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### Playing around with errors in Python - NameErrors

Let's start with NameErrors, which is one of the more common errors that a newcomer to Python will come across. It is reported when Python can't find a local or global variable in the code. One reason this might pop up is because a variable is being referred to outside of it's namespace. To give you an example

a = 10

def test_f():
a = 20
print a

test_f()
print a


Let's walk through the code. After defining the variable a and the function test_f, you would naively expect the test_f() function call to change the value of a to 20 and print 20. You expect the print statement after the function call to also print 20. Because you expect the function call to have changed the value of a. But, if you try running the code for yourself, you'll notice that the final print statement will print 10. This is where namespaces come into the picture.

Now, let's try this instead

def test_f():
b = 20
print b

test_f()
print b


The call to the test_f function will set and print the variable b but the print statement afterwards will throw a NameError because outside of the test_f function, the variable b isn't defined.

Let's look at another example, this time in the context of classes in Python.

class test_c:
b = 20
def test_f(self):
print b

test_c().test_f()


Let me explain the last statement first and then the rest of the example. test_c() creates an instance of the class test_c and test_c().test_f() calls the test_f method on the instance of the class. Naively, you would expect the code print 20, which is the value of the variable b in the class. But instead, you will get a NameError, telling you that the variable b isn't defined. The solution to this problem is to refer to b as self.b inside any of the methods defined on test_c, which tells Python that this variable belongs to the class on which the method is defined.

There are definitely a lot more ways in which you can make Python throw a NameError at you but I wanted to use the NameError to introduce the concept of namespaces in python. That's all for now. And as always, I am thankful for any feedback on the writing style and/or content. Until next time ...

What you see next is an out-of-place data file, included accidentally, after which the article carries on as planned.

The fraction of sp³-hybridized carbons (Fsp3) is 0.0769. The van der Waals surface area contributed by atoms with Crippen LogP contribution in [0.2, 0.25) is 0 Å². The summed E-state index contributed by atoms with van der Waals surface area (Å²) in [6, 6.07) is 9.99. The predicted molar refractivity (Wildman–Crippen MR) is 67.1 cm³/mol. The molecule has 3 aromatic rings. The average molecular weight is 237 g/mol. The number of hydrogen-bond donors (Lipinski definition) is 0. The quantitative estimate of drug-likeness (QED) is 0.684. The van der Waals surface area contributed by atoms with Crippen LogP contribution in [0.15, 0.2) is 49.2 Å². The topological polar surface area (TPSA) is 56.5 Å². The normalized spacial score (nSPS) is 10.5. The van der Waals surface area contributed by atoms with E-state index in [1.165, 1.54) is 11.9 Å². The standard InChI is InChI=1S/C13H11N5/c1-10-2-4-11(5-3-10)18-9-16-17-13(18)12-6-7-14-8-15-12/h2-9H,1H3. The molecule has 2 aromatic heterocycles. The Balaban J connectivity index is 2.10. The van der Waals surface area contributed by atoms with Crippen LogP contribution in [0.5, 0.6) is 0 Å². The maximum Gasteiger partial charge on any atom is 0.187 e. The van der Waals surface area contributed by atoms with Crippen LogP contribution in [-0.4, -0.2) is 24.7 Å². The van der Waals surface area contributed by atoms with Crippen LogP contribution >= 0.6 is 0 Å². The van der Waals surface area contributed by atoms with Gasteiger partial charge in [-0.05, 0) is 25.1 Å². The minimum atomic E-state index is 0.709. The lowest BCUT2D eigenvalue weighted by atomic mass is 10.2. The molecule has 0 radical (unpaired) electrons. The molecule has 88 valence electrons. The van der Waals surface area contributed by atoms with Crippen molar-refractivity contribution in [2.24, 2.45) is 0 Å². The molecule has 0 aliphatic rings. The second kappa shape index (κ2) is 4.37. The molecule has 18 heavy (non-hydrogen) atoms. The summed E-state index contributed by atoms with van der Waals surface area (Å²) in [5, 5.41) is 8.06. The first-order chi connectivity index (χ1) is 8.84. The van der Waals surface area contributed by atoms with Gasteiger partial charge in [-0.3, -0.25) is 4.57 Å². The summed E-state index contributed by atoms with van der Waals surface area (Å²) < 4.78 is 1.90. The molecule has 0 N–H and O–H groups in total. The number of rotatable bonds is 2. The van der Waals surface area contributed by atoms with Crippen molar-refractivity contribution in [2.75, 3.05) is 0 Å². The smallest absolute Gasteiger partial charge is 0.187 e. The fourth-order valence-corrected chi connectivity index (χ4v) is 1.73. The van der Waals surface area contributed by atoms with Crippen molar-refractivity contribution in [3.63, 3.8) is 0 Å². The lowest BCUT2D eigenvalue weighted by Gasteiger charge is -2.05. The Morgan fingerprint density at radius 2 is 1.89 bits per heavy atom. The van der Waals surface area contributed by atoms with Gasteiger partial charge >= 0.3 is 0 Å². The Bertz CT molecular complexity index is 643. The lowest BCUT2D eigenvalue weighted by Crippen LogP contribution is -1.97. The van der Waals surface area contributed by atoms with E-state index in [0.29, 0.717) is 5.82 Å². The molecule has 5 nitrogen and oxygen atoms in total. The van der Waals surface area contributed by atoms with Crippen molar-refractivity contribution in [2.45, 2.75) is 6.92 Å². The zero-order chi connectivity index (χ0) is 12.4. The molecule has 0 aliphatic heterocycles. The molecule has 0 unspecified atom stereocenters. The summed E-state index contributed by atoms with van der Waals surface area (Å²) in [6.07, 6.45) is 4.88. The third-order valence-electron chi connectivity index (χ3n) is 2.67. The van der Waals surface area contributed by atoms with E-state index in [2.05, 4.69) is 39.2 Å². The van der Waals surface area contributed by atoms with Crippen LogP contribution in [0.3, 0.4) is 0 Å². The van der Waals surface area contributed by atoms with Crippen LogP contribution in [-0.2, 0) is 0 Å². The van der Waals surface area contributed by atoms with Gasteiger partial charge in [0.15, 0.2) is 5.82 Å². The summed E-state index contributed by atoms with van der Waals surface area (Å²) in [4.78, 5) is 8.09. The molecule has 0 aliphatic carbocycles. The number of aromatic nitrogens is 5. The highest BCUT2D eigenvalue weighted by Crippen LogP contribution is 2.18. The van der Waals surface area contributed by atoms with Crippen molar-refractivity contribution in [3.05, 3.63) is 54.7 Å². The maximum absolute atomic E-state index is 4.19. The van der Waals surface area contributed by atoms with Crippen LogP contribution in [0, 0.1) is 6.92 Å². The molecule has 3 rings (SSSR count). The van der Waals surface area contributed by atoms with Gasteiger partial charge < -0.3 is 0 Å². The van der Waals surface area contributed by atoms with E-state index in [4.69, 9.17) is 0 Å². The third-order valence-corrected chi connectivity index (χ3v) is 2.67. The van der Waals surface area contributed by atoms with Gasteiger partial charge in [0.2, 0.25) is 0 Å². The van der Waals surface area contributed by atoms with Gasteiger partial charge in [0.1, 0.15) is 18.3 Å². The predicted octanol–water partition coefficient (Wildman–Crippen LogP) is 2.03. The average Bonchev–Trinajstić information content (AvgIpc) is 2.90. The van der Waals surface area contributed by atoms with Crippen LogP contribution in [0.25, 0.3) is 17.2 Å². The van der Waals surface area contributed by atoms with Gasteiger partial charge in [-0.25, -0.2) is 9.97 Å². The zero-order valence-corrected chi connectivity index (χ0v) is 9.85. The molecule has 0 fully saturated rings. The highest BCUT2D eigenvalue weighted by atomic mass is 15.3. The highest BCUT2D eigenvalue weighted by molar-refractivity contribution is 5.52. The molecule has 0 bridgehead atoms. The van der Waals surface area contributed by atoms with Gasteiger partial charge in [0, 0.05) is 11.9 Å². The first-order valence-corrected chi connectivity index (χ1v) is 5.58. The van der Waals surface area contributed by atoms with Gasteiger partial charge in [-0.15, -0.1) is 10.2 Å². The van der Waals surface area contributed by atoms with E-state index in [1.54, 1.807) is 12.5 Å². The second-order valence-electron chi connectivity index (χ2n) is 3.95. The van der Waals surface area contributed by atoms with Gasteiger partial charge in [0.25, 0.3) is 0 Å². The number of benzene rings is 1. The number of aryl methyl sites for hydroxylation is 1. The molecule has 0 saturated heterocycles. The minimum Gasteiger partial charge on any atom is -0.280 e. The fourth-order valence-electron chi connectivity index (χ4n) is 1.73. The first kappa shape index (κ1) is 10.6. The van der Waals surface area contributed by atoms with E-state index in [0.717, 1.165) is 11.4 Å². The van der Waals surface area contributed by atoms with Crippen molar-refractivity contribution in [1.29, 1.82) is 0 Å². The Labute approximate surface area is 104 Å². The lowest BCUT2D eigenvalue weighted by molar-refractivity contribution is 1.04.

[1]. hilite.me was used to create the inline code blocks.
[2]. You can refer to the Python official documentation on namespaces for more information.
[3]. A Python Shell can be accessed on the official Python page. A more comprehensive editor can be found here.

### Animation using GNUPlot

Animation using GNUPlotI've been trying to create an animation depicting a quasar spectrum moving across the 5 SDSS pass bands with respect to redshift. It is important to visualise what emission lines are moving in and out of bands to be able to understand the color-redshift plots and the changes in it.
I've tried doing this using the animate function in matplotlib, python but i wasn't able to make it work - meaning i worked on it for a couple of days and then i gave up, not having found solutions for my problems on the internet.
And then i came across this site, where the gunn-peterson trough and the lyman alpha forest have been depicted - in a beautiful manner. And this got me interested in using js and d3 to do the animations and make it dynamic - using sliders etc.
In the meanwhile, i thought i'd look up and see if there was a way to create animations in gnuplot and whoopdedoo, what do i find but nirvana!

In the image, you see 5 static curves and one dynam…

### Pandas download statistics, PyPI and Google BigQuery - Daily downloads and downloads by latest version

Inspired by this blog post : https://langui.sh/2016/12/09/data-driven-decisions/, I wanted to play around with Google BigQuery myself. And the blog post is pretty awesome because it has sample queries. I mix and matched the examples mentioned on the blog post, intent on answering two questions -
1. How many people download the Pandas library on a daily basis? Actually, if you think about it, it's more of a question of how many times was the pandas library downloaded in a single day, because the same person could've downloaded multiple times. Or a bot could've.
This was just a fun first query/question.
2. What is the adoption rate of different versions of the Pandas library? You might have come across similar graphs which show the adoption rate of various versions of Windows.
Answering this question is actually important because the developers should have an idea of what the most popular versions are, see whether or not users are adopting new features/changes they provide…

### Adaptive step size Runge-Kutta method

I am still trying to implement an adaptive step size RK routine. So far, I've been able to implement the step-halving method but not the RK-Fehlberg. I am not able to figure out how to increase the step size after reducing it initially.

To give some background on the topic, Runge-Kutta methods are used to solve ordinary differential equations, of any order. For example, in a first order differential equation, it uses the derivative of the function to predict what the function value at the next step should be. Euler's method is a rudimentary implementation of RK. Adaptive step size RK is changing the step size depending on how fastly or slowly the function is changing. If a function is rapidly rising or falling, it is in a region that we should sample carefully and therefore, we reduce the step size and if the rate of change of the function is small, we can increase the step size. I've been able to implement a way to reduce the step size depending on the rate of change of …